This is the first post from a three-topic interview series focused on nutrition for toddlers that was originally published on Eczema Blues website. This part is called “How much kid need to eat”. I was interviewed by Mei Marcie aka MarcieMom, an amazing mom who is running a hugely popular blog on eczema in kids. As a mom, she asked me all kinds of great questions that you may be also wondering about. So I thought it would be a good idea to republish the series on my blog, to make sure you also get a chance to read it.
MarcieMom: Hi Natalia, thanks so much for collaborating on this series. Given the small tummies of young children and that solids have a different place in their nutrition at various stages, would you summarize for busy moms and dads what portion sizes their children should be eating?
Natalia: This is a great question and I get it a lot at my workshops and online classes. Generally speaking, babies start with a very small amount of solids and gradually progress to more solid foods in their diet by the time they turn 12 months. At around 9-10 months many babies go through the “big switch”, as I call it. At this point, more calories and nutrition start coming from solid foods than from formula or breastmilk and many babies want bigger portions of solids and also start snacking on solid food rather than drinking milk or formula for snacks. It is important to remember that any guidance on portion sizes for babies can be interpreted only as an estimation, as babies’ appetites vary greatly.
What I provide in this chart is more of a “starter” for portions. Some babies need more and some babies need less food. With this in mind, babies should never be pressured to finish a portion of food or be restricted in the amount they are hungry for. Here is a link to the article I wrote on why it is important to trust babies’ appetites.
MarcieMom: With regard to picky eaters, I’ve attended a talk by Dr Sears who suggested‘grazing’, eating small-size food portions throughout the day. Since then, I’ve seen increasing number of articles that recommended it. Would you recommend the same, and if yes, why and for which groups of children would ‘grazing’ work best?
Natalia: Toddlers need to eat more frequently than older kids – every 2 to 3 hours. And serving them snacks in a muffin tray is a great idea! I did it for my own kids and always recommend it in my classes. But I think that the word “grazing” is a little confusing here. Grazing suggests eating small portions throughout the day without any mealtime structure. Dr Sears suggests serving the tray mid-morning and mid-afternoon and I think these are great times for a scheduled snack.
Some parents may leave the tray out all day in a hope to get a few extra bites into their toddler. This will most likely result in eating out of boredom and/or no appetite for dinner.Structure in meals and snacks help kids of any ages to eat better at meals and stay attuned to their hunger and fullness signals.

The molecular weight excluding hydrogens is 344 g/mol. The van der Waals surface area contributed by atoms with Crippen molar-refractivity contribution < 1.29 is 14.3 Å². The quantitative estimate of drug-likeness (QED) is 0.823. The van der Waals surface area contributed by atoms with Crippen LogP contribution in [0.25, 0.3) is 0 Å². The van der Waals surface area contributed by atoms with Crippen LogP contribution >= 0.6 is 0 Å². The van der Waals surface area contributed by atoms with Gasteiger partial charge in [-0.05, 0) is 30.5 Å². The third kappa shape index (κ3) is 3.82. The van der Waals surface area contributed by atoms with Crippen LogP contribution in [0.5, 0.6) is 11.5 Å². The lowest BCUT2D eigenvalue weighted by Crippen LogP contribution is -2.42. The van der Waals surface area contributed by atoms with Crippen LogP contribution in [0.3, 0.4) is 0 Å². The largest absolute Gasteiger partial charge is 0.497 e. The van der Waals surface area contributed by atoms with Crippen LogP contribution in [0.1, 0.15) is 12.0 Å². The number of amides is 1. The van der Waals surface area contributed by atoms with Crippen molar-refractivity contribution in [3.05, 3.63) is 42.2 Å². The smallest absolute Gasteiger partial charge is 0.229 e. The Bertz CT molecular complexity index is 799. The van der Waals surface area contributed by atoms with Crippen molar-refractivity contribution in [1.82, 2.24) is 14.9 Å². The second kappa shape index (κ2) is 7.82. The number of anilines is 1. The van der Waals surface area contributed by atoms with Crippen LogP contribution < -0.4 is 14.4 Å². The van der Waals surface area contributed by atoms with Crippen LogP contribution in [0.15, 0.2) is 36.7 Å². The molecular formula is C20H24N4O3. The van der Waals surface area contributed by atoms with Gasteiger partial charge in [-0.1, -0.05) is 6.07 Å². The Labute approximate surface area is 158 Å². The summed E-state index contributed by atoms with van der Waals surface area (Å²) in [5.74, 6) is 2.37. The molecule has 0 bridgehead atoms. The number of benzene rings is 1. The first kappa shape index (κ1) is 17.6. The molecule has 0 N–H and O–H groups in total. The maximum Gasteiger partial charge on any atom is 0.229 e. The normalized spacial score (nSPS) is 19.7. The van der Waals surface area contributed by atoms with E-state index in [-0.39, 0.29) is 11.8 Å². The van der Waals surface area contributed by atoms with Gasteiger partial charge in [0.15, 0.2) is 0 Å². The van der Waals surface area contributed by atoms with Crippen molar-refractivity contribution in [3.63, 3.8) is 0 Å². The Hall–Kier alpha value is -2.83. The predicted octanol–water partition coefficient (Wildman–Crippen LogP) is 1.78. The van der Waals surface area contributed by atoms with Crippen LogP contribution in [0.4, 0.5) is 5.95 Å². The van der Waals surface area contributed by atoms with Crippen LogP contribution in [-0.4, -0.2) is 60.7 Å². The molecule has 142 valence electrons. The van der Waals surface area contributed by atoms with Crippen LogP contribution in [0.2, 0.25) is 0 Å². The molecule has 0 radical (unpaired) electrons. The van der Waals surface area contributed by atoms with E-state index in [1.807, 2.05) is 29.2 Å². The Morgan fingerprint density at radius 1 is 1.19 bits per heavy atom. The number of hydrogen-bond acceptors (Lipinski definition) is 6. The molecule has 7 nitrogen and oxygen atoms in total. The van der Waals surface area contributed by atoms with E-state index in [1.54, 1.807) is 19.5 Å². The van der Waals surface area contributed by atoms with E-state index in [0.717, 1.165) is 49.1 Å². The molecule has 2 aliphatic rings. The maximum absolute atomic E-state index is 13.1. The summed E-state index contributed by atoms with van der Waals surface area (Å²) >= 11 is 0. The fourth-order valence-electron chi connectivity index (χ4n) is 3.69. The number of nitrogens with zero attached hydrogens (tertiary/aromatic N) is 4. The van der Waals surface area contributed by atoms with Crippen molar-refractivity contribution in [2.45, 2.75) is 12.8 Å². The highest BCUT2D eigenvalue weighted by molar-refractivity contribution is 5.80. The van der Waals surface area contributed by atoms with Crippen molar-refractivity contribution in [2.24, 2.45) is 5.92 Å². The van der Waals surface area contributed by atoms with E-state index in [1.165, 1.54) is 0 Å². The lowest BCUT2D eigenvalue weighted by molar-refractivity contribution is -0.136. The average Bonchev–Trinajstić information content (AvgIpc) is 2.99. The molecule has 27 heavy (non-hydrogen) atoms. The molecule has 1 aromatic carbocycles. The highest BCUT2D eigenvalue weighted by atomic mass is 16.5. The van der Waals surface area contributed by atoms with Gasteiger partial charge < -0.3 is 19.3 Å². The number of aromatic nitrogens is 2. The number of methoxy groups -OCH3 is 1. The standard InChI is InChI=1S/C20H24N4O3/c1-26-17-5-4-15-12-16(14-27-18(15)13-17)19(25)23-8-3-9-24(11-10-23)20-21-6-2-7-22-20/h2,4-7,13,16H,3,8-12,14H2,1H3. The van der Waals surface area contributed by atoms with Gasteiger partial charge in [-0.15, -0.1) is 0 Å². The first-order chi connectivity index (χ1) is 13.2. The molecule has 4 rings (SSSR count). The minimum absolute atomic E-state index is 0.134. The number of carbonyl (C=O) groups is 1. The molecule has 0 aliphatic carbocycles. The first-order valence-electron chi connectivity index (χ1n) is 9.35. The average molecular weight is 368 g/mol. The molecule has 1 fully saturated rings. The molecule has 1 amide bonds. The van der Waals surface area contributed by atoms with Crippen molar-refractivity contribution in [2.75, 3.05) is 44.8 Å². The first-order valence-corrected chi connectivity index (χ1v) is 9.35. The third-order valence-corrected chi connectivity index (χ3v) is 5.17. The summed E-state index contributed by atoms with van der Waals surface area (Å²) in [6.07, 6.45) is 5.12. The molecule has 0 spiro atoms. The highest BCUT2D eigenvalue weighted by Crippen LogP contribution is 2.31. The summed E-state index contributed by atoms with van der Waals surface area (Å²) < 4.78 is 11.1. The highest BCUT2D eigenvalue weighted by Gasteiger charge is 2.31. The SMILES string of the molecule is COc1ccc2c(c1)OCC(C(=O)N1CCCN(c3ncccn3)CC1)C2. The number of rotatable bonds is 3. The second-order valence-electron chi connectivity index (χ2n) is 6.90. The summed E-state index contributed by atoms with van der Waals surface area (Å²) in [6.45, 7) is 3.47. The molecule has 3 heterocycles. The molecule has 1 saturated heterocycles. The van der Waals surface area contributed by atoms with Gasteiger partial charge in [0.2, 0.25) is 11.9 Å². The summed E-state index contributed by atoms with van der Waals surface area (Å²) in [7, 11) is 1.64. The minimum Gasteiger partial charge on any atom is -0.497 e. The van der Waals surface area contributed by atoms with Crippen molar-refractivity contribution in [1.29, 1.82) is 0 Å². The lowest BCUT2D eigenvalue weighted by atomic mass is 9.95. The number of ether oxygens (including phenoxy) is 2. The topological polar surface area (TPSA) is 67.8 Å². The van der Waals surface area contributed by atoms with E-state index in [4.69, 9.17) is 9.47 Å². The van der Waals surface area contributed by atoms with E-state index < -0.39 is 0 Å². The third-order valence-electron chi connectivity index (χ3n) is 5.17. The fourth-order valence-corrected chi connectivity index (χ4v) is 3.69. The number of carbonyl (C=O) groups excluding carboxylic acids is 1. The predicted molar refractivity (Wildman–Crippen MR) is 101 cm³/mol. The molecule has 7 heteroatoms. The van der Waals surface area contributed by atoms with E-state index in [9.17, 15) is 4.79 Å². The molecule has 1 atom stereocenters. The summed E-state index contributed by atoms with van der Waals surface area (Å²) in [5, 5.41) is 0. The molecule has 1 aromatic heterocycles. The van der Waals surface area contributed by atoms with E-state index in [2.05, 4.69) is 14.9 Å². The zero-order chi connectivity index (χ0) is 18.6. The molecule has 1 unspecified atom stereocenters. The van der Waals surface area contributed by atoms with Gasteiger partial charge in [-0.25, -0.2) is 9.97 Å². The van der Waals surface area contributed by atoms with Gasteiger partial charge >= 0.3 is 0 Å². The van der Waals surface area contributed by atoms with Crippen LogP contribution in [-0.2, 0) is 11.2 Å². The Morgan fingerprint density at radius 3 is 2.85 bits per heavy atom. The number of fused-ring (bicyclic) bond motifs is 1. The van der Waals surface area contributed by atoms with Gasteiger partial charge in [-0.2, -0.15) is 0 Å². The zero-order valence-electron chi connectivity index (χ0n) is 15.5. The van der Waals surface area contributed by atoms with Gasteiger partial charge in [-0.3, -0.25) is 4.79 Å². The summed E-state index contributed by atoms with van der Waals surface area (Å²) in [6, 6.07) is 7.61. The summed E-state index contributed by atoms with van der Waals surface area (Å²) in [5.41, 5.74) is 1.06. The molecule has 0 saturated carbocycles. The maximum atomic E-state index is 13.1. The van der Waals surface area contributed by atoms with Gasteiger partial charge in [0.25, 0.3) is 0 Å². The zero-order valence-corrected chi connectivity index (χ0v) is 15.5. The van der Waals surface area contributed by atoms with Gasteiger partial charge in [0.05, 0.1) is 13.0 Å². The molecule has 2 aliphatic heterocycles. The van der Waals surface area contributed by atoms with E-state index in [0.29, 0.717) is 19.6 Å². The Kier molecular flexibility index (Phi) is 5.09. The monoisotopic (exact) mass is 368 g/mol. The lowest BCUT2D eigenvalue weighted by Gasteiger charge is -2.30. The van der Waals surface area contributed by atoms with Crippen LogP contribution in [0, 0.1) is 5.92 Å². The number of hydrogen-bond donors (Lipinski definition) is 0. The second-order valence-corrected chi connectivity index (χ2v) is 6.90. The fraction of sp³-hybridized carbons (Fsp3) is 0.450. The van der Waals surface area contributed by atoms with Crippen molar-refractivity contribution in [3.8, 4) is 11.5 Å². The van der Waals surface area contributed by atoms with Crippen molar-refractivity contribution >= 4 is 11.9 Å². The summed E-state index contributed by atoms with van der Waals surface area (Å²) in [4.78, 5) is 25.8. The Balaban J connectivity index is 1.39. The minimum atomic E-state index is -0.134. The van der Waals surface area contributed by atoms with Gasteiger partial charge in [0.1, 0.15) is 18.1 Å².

MarcieMom: Obesity is a rising problem among kids, actually not just in US but in Singapore as well. I’m thinking that the main meals or snacks which are planned and prepared ahead by parents and caregivers are likely to be ‘correct’. However, some parents (me included!) may slip and offer ice-cream, ice milo, juice (even diluted) and grandparents may offer chocolate-coated snacks (who can resist?!). What is the practical way to look at and control these ‘extras’?
Natalia: Those delicious extras can be a legitimate part of your child’s diet. In fact, research shows that it is important to serve your child’s favorites from time to time because kids tend to value restricted foods even more. It is up to parents, of course, to decide how many treats their child will get per day or per week. A good rule of thumb I use with my kids and clients is that anything marketed to children or with added sugar is a treat. To help kids feel in control around “forbidden foods”, we recommend serving them in unlimited amount from time to time (an example will be a glass of milk and a plate of cookies for snack once a month). If served for dessert, the treats should be smaller (think of a size of an oreo cookie) but they should never be served as a reward for eating dinner. Instead, try to serve a small dessert alongside the meal, to “neutralize” it as much as possible. And do not forget that a bowl of fruit with plain yogurt also makes a great dessert!
MarcieMom: A final question on how much to eat – is the BMI-chart for kids accurate or should looking at a kid and assessing whether he/she is all chubby/flabby or look firm and fit be a better gauge? !
Natalia: The most important information we can derive from growth chart is if the child is growing consistently. Some health professionals call it “following the curve”. We aim for comparing the child to himself, not to other children. Some children are consistently on the 90th percentile and completely healthy while others thrive on the 5th percentile. If the child suddenly starts “dropping” or “climbing” percentiles on a growth chart, on the other hand, it may indicate a medical or feeding problem. For the most accurate results, it is also important to pick the right chart. BMI chart is available for kids only 2 years and older and breastfed babies are best assessed on the World Health Organization charts, not the CDC ones. You can read more on growth charts in this post.
Stay tuned for the other two parts of the interview with Marcie Mei! We will talk about What to Eat and What Not to Eat.